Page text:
A steady evening drizzle does nothing to dampen the mood at a party in Bui Vien Street.
Makeshift stalls take over the pedestrian walkway as foreign backpackers soak up the sights in this boisterous part of town better known as Ho Chi Minh City's beer strip.
"It's the best place for the cheapest beer. I've been here every night for the last three days," says British student Brian Cox, while holding up a bottle of the popular local pour Saigon Red, one recent evening.
Now foreign breweries want a piece of the action in the region's biggest beer market. And the Vietnamese government is welcoming them.
Vietnam, one of South-east Asia's fastest-growing economies, is privatising some of its prized assets as the government tries to reduce its debts.
In addition to its equity interest in two giant beer companies, Hanoi is also looking to sell its stake in the region's largest milk company.
With annual gross domestic pro- duct (GDP) growth at a healthy 6 per cent over the past three years and a burgeoning middle class among a population of 94 million people, investors are making a beeline for this economically liberal communist state.
Up for grabs are the country's top breweries - Saigon Beer Alcohol Beverage Corp, or Sabeco, and Hanoi Beer Alcohol Beverage Corp, or Habeco.
These two state-owned enterprises (SOEs) corner 60 per cent of Vietnam's lucrative beer market, and are being eyed by the likes of Dutch brewer Heineken, SABMiller, and Japan's Asahi Group Holdings and Kirin Holdings.
Milk, another big industry in Vietnam, is also on the table.
The government is offering a 9 per cent interest in Vietnam Dairy Products, or Vinamilk, which ranks as the country's largest company and South-east Asia's biggest milk producer by market value.
Both are large, and growing, industries in Vietnam.
Maybank Kim Eng estimates the Vietnamese spend US$3 billion (S$4.3 billion) annually to purchase about 3.4 billion litres of beer, making the country the region's largest beer market.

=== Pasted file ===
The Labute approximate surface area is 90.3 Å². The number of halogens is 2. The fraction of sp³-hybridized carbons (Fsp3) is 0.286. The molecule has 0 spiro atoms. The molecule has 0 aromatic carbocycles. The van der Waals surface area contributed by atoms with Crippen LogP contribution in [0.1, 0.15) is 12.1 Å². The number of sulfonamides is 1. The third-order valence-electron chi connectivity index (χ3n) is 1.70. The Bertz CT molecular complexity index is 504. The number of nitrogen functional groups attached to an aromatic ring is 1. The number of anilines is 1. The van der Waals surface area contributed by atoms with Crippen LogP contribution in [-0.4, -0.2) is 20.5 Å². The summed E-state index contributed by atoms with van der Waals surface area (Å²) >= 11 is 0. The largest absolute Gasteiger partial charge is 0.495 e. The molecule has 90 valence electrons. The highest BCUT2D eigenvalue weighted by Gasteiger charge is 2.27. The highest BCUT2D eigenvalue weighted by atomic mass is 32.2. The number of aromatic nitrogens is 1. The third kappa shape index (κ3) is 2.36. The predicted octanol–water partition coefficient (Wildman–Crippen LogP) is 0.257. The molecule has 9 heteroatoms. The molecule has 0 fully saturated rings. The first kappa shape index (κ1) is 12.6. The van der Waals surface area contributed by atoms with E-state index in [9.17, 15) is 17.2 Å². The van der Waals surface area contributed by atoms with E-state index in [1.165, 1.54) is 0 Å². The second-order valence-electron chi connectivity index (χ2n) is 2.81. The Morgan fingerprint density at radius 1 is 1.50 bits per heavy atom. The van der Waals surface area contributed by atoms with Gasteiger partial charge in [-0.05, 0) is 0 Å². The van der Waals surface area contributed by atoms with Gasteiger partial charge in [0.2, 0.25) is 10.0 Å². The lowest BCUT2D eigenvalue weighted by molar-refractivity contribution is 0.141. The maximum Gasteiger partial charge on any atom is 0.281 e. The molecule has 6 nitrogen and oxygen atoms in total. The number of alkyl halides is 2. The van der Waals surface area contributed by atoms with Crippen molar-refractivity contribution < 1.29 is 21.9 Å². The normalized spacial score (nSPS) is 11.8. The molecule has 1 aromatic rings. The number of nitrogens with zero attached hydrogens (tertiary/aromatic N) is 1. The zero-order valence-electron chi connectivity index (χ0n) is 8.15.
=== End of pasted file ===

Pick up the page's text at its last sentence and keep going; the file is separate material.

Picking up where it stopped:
And there is much room for growth because of the country's young population and expanding middle class.
Meanwhile, dairy consumption is estimated at 19 litres per capita last year, trailing milk drinkers in Malaysia and Thailand at 51 litres and 34 litres, respectively.
This is not the government's first attempt at divestment. SOEs have long dominated the economy in commercial banking, energy, transportation and logistics. But a majority of them are poorly managed and highly leveraged.
Vietnam began its privatisation plan in early 2000 but the programme suffered setbacks largely because of internal resistance from senior management at SOEs determined to protect cosy arrangements from sub-contracting and procurement.
This time, privatisation is a central reform platform for the new communist leadership determined to keep annual economic expansion above 6 per cent.
It is cracking the whip - and aims to reduce the number of SOEs by half to 200 companies by 2020. Other firms for sale include technology giant FPT and insurer Bao Minh.
"After 20 years of covering this market, I am a little sceptical. But the new government has surprised by pushing several reforms, such as its anti-corruption drive and clean- up of state companies," says Mr Chris Freund, partner at Mekong Capital.
He adds that the "prospect of the government surprising on the upside is real".
To be sure, the Vietnamese economy faces numerous challenges. Among them is high public-sector debt, which is set to hit 64 per cent of GDP this year, far higher than its neighbours Malaysia (53 per cent) and Thailand (41 per cent).
Protracted delays in the corporate workouts of debts in bloated SOEs held by state banks and the potential derailments in much- needed international trade agreements, such as the Trans-Pacific Partnership, could also undermine economic expansion, economists warn.
Mr Dominic Scriven, chairman of Dragon Capital, one of Vietnam's most established investment funds, says the government's growing fiscal burden caused by persistent budget deficits has turned into a major driver of the privatisation programme.
This first wave of divestment - of a dozen companies including Habeco, Sabeco and Vinamilk - is estimated to raise US$7 billion and make a fair dent in the country's annual fiscal deficit budget of US$10 billion. It could also revive the country's two stock markets, which have yet to recover from a meltdown following the 2008 global financial crisis.
The benchmark VN-Index, which measures 314 stocks on the Ho Chi Minh Stock Exchange, hit its eight-year high of 668.89 points on Oct 19, on a market capitalisation that amounted to roughly 30 per cent of GDP, according to deputy head of research Thai Quang Trung at Maybank Kim Eng in Ho Chi Minh City.
That is a far cry from its peak of 1,167 points in late 2007, when the equity market accounted for roughly 43.7 per cent of GDP.
"This time, the plan is attracting greater cross-border interest, not least because Vietnam is better known and trusted," says Dragon Capital's Mr Scriven.